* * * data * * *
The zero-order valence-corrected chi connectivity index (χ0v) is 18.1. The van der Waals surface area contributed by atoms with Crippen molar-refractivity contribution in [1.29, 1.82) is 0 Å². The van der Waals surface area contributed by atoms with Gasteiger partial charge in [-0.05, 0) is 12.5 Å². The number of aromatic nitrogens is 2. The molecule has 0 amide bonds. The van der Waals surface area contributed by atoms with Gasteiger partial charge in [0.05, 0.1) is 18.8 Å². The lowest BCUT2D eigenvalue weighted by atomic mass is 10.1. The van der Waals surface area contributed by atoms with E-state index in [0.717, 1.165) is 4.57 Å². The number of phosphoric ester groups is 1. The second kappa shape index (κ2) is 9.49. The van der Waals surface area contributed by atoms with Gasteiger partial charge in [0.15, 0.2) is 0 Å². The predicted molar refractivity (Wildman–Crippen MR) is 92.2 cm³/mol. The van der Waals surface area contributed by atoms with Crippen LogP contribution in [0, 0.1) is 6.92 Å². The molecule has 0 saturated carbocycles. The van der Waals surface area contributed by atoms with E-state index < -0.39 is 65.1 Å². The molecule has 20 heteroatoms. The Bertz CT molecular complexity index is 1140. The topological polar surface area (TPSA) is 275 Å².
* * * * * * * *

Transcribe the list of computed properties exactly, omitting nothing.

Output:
The zero-order valence-corrected chi connectivity index (χ0v) is 18.1. The van der Waals surface area contributed by atoms with Crippen molar-refractivity contribution in [1.29, 1.82) is 0 Å². The van der Waals surface area contributed by atoms with Gasteiger partial charge in [-0.05, 0) is 12.5 Å². The number of aromatic nitrogens is 2. The molecule has 0 amide bonds. The van der Waals surface area contributed by atoms with Gasteiger partial charge in [0.05, 0.1) is 18.8 Å². The lowest BCUT2D eigenvalue weighted by atomic mass is 10.1. The van der Waals surface area contributed by atoms with E-state index in [0.717, 1.165) is 4.57 Å². The number of phosphoric ester groups is 1. The second kappa shape index (κ2) is 9.49. The van der Waals surface area contributed by atoms with Gasteiger partial charge in [0.15, 0.2) is 0 Å². The predicted molar refractivity (Wildman–Crippen MR) is 92.2 cm³/mol. The van der Waals surface area contributed by atoms with Crippen LogP contribution in [0, 0.1) is 6.92 Å². The molecule has 0 saturated carbocycles. The van der Waals surface area contributed by atoms with E-state index < -0.39 is 65.1 Å². The molecule has 20 heteroatoms. The Bertz CT molecular complexity index is 1140. The topological polar surface area (TPSA) is 275 Å².